DRAKE, Colo. â€“ Firefighters blessed by cooler weather made headway Friday against two wildfires smoldering in the mountains west of Denver, and residents began returning home.
After three days of hot, windy weather with temperatures in the high 80s, temperatures fell at least 30 degrees, and clouds blanketed the foothills, boosting humidity.
Nearly 1,500 firefighters worked to stamp out the flames, and air tankers and helicopters dropped fire retardant and water.
Cooler weather was expected through Sunday, giving crews hope they could contain the fires that have raged since Monday.
"The fire is really laying down, the humidity is up and there is less wind," firefighter Adam Stepanich said.
Fire information officer Bob Sturdivant added: "I think the worst is over. Humidity is up. The fire behavior won't be as erratic as it has been."
At least 39 homes and an estimated 10,950 acres of wooded foothills have burned 35 miles southwest of Denver. Authorities said that blaze was about 25 percent contained Friday.
Ninety miles away, nearly 8,100 acres and 15 homes had burned just east of Rocky Mountain National Park. That fire was 40 percent contained.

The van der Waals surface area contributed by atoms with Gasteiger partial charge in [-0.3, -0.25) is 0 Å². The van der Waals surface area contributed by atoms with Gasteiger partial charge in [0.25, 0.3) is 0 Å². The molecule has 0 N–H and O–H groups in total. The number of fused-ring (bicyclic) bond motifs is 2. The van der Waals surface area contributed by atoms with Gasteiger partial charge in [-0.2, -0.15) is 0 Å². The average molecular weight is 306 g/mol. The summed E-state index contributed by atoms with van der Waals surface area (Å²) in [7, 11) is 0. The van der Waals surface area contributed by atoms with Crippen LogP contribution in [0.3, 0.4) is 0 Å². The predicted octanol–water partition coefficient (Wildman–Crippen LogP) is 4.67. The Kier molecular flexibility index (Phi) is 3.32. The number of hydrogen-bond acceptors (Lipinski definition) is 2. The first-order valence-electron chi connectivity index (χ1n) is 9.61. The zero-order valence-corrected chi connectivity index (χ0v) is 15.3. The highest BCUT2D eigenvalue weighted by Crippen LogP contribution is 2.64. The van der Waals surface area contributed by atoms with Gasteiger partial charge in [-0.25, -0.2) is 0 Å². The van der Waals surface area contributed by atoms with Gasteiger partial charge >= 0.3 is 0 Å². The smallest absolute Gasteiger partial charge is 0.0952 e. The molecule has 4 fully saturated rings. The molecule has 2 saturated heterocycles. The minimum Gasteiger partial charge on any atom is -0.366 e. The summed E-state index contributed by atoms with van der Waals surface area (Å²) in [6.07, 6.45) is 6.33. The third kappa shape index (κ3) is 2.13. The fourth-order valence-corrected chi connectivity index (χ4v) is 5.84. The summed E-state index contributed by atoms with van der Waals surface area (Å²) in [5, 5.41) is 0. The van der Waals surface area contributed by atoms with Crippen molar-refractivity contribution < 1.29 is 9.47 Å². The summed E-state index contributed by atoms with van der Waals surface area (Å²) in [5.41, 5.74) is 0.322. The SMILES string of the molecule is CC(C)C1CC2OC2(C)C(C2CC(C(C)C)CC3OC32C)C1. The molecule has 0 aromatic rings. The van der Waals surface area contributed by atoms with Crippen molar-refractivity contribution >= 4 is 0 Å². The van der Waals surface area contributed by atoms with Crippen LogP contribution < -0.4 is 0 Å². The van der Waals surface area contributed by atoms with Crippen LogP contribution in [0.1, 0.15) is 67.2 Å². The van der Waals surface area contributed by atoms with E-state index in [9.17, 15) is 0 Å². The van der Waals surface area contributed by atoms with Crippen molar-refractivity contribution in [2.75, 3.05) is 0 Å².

At least 800 people were evacuated from both areas.
Southwest of Denver, residents living in temporary shelters cheered when authorities said some could go home.
"We're ecstatic. We'll get our life back to normal," said Cameron Wright, 29, hugging his wife, Lori, as she fought back tears.
Near the national park, evacuees were being allowed to collect belongings but not stay in their homes.
The blazes are the largest in what is shaping up as the nation's worst fire season since 1996. The National Interagency Fire Center in Idaho reported that more than 45,000 fires this season have burned 1.2 million acres â€“ 1 million of them in the South and Southwest.
The Colorado fires grew by thousands of acres Thursday as winds gusted to 60 mph and temperatures reached the 80s.
About 1,500 firefighters were on hand, along with at least 200 Colorado National Guard soldiers.
They had prepared for an all-out blitz Friday, hoping advances in containment lines combined with more favorable weather conditions would speed progress against the flames.
While the fire near the national park has affected primarily ranching and farming communities dotted with homes, the fire near Pine Junction has burned an area of mountain subdivisions and national forest. Many residents hoped to get a look at their homes Friday, including Pete Grunwald.
He fled his subdivision Monday but managed to get in Tuesday night to see that both of his neighbors' houses had been destroyed. His home, however, was still standing.
"It's like divine intervention; nothing was burned at my house," he said, not knowing what to expect when he returns again.
Elsewhere, firefighters in California feared hot, dry conditions across the state would create tinderbox conditions, yet crews were able to largely contain a Napa County blaze that has consumed more than 5,700 acres.
The fire has destroyed eight buildings, two of which were vacation homes on Lake Berryessa. Six firefighters suffered minor injuries.